To the Editor of the Ledger:
My attention has been called to an article in your issue of the 31 inst., which I think does me some injustice. The article is headed “Biographical,” and purports to give a sketch of the life of Charles Bryson Simonton, Representative of Tipton county. That portion of the article to which I object reads as follows: “Before the people he was opposed by three independents, George B. Eggleston, Zack Taylor and J. P. Sturdivant. The former of these was intensely bitter, if not ill-tempered, in his canvass, and when a collision seemed inevitable Mr. Simonton, by his coolness and tact, invariably triumphed. His majority over his highest opponent was 177 votes.” The whole article reads like an autobiography, and was evidently penned by the hand of Charles Bryson Simonton himself. The fling at me is a piece of personal malice, admirably in keeping with the sneaking character of the subject of this biographical sketch. Captain Simonton, it is true, was elected by a very smal majority by clinging with desperate tenacity to the coattails of Tilden and Hendricks, and from the fact that the opposition vote was divided between “three independents” as stated above. He and a few others who were personally interested in his election also spread far and wide throughout the county the most infamous falsehoods and slanders about me. When these were traced home to him, and I had given them the “lie” direct through the columns of the county paper, and also to his face on the stump, it was then that a “collision” did “seem inevitable” to me. But by eating dirt with the most marvellous [sic] “coolness and tact” the “collision” was averted, and he “invariably triumphed.” In conclusion I will say that I have no objection to Captain Simonton’s enjoying all the newspaper puffery that he can write for himself or that his friends can write for him. It is both “cheap and nasty”, and he is very welcome to it all. Neither do I wish to reopen a political canvass that was fraught with so much that was villainous and disgusting. But I do seriously protest against being advertised as a man given to bitterness and ill-temper.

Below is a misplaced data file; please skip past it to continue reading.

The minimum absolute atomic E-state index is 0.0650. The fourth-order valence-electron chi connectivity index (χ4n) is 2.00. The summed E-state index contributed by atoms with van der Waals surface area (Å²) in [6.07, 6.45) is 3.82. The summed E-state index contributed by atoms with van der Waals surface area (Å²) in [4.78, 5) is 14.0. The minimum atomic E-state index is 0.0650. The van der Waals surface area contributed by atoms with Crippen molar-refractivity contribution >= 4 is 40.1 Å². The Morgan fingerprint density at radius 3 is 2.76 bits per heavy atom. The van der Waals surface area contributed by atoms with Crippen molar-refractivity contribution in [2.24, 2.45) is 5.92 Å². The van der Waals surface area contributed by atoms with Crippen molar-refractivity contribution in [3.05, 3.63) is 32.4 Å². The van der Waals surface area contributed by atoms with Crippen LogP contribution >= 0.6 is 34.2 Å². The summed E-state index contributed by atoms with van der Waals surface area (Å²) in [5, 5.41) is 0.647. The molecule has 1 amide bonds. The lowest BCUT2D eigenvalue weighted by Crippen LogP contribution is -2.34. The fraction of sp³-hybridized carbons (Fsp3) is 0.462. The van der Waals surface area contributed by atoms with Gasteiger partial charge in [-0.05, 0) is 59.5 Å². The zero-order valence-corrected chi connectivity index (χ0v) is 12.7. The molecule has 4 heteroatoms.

Moral: Some heroes are made of wretched stuff.
Geo. B. Eggleston
[Public Ledger, Memphis, Tenn., January 12, 1877]